Having experienced life under a system where judges bowed to political pressure, instead of standing up for the rights of the people under law, the founders were determined not to repeat that mistake. As such, James Madison stressed the importance of separation of powers. "An elective despotism was not the government we fought for; but one ... in which the powers of government should be so divided and balanced among the several bodies of magistracy, as that no one could transcend their legal limits, without being effectually checked and restrained by the others."13 Alexander Hamilton highlighted that in our constitutional republic "the legislative authority [is limited by the Constitution and that] .... [limitations of this kind can be preserved in practice no other way than t hrough the . . . courts . . ., whose duty it must be to declare all acts contrary to . . . the Constitution void. Without this, all the reservations of particular rights or privileges would...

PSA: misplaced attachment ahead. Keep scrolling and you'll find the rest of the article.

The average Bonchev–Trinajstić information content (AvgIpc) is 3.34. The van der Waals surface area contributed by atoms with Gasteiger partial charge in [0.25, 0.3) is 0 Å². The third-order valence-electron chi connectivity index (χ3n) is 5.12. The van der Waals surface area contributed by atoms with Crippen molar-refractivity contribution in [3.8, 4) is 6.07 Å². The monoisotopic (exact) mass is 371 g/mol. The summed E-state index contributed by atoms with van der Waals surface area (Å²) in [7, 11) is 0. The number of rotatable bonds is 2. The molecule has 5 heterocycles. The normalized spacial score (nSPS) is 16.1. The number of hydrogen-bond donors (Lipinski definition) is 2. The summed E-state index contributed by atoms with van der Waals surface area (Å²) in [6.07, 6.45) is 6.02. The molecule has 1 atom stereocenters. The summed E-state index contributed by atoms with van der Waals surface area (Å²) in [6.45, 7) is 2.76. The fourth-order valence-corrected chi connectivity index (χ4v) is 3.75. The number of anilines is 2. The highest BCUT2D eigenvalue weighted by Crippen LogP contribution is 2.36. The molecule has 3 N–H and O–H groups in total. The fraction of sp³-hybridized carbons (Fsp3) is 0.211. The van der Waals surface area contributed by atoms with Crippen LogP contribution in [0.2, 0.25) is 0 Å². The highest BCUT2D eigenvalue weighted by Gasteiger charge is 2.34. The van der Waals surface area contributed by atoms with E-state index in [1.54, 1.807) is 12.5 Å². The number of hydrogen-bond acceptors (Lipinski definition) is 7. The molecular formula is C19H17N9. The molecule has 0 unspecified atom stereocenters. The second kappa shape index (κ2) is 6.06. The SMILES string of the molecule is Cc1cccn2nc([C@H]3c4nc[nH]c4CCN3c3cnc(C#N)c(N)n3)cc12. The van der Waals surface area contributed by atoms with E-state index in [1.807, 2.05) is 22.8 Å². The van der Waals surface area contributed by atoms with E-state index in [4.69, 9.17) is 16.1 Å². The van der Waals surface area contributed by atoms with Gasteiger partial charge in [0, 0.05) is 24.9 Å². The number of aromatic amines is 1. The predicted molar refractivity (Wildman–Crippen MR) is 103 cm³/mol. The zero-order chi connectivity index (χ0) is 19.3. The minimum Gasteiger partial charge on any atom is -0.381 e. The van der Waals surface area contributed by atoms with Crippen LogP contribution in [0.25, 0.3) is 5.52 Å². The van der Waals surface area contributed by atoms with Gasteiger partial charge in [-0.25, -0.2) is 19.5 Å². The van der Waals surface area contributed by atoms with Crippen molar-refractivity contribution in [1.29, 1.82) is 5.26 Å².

To continue reading

Request your trial

VLEX uses login cookies to provide you with a better browsing experience. If you click on 'Accept' or continue browsing this site we consider that you accept our cookie policy. ACCEPT